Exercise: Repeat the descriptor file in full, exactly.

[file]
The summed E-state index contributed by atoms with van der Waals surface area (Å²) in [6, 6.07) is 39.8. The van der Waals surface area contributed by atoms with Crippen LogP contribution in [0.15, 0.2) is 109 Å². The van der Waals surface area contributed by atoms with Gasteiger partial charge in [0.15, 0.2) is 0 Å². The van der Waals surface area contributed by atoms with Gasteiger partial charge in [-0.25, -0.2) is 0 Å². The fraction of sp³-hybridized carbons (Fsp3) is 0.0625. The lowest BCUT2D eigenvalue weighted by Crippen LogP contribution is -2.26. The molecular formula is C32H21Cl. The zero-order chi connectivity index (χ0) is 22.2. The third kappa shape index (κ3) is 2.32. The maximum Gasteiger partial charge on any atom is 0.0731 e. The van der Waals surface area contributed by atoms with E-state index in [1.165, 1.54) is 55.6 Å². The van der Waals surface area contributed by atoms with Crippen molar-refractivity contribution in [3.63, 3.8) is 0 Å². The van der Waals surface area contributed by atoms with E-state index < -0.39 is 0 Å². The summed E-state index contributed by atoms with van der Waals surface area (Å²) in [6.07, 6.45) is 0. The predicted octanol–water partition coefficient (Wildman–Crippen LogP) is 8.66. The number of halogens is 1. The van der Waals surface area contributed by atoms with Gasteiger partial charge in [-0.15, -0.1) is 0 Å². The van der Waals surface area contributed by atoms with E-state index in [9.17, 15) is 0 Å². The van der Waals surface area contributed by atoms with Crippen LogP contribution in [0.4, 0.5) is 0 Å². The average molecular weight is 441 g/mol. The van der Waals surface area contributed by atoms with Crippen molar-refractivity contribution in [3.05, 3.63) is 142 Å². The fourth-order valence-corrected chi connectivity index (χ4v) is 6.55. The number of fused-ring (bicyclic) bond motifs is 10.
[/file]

The summed E-state index contributed by atoms with van der Waals surface area (Å²) in [6, 6.07) is 39.8. The van der Waals surface area contributed by atoms with Crippen LogP contribution in [0.15, 0.2) is 109 Å². The van der Waals surface area contributed by atoms with Gasteiger partial charge in [0.15, 0.2) is 0 Å². The van der Waals surface area contributed by atoms with Gasteiger partial charge in [-0.25, -0.2) is 0 Å². The fraction of sp³-hybridized carbons (Fsp3) is 0.0625. The lowest BCUT2D eigenvalue weighted by Crippen LogP contribution is -2.26. The molecular formula is C32H21Cl. The zero-order chi connectivity index (χ0) is 22.2. The third kappa shape index (κ3) is 2.32. The maximum Gasteiger partial charge on any atom is 0.0731 e. The van der Waals surface area contributed by atoms with E-state index in [1.165, 1.54) is 55.6 Å². The van der Waals surface area contributed by atoms with Crippen molar-refractivity contribution in [3.63, 3.8) is 0 Å². The van der Waals surface area contributed by atoms with E-state index < -0.39 is 0 Å². The summed E-state index contributed by atoms with van der Waals surface area (Å²) in [6.07, 6.45) is 0. The predicted octanol–water partition coefficient (Wildman–Crippen LogP) is 8.66. The number of halogens is 1. The van der Waals surface area contributed by atoms with Gasteiger partial charge in [-0.15, -0.1) is 0 Å². The van der Waals surface area contributed by atoms with E-state index in [9.17, 15) is 0 Å². The van der Waals surface area contributed by atoms with Crippen LogP contribution in [0.4, 0.5) is 0 Å². The average molecular weight is 441 g/mol. The van der Waals surface area contributed by atoms with Crippen molar-refractivity contribution in [3.05, 3.63) is 142 Å². The fourth-order valence-corrected chi connectivity index (χ4v) is 6.55. The number of fused-ring (bicyclic) bond motifs is 10.